Lower car sales, heating bills weigh on French consumer spending
PARIS (Reuters) - Falling car sales and lower-than-usual energy consumption due to warm weather dragged French consumer spending sharply lower in January from the previous month, weighing on recovery in the consumer-dependent economy.
Data from the INSEE statistics office showed spending fell by 2.1 percent in the month and 0.5 percent year-on-year. It was the biggest month-on-month fall since March 2012.
With unemployment stuck at 11 percent, consumers reined in spending on durable goods after the holiday season, buying 7.7 percent fewer cars than in December as new tax penalties on non-environmentally friendly cars kicked in.
A rebound in clothing and footwear purchases, up 1.9 percent on the month due to aggressive sales, was not enough to offset the declines in other areas.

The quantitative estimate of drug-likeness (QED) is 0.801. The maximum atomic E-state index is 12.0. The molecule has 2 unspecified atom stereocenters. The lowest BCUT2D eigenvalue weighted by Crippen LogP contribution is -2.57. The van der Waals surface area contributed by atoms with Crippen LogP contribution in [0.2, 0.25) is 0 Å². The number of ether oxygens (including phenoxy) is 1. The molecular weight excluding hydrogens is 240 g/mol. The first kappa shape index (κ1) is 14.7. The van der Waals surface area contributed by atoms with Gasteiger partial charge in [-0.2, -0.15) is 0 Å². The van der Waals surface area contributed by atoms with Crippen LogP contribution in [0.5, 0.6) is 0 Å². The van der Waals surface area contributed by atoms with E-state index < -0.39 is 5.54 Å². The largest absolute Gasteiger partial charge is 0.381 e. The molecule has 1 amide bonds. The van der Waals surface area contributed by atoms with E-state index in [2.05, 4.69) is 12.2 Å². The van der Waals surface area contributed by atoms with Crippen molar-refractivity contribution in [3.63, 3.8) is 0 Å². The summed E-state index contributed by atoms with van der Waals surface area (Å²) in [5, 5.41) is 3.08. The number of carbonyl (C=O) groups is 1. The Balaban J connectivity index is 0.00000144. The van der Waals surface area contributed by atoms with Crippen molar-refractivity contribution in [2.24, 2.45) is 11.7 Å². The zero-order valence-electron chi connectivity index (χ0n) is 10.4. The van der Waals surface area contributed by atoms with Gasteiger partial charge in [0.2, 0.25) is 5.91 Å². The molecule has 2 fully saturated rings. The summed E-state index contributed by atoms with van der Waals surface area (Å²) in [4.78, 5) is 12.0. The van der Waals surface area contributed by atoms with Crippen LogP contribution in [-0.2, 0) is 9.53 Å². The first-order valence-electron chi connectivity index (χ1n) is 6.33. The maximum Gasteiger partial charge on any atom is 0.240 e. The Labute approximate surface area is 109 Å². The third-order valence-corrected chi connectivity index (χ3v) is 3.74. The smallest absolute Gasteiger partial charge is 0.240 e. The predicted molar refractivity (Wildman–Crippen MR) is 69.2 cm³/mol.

January's data dampen hopes of a consumer-driven recovery in the first quarter of this year after strong spending figures over the last three months of 2013, piling pressure on President Francois Hollande to find new sources of growth.
"The likelihood of a slight decline in GDP in the beginning of the year appears to be reinforced," Denis Ferrand, an economist at the COE-Rexecode think tank, said in a tweet.
A sharp fall in energy consumption, down 6.3 percent in January after a 1.3 percent drop in December, was also an important factor in the fall as temperatures remained unseasonably warm.
Spending on manufactured goods also dropped by 1.5 percent, weighing on a nascent recovery in Europe's second-largest economy, which eked out growth of 0.3 percent in the fourth quarter of last year.
"This is clearly a very bad start for Q1, but this is no surprise since it is driven by fiscal factors," Dominique Barbet, an economist at BNP Paribas, said in a research note. "The underlying trend should remain positive though."
(Reporting By Nicholas Vinocur and Jean-Baptiste Vey; editing by Mark John)
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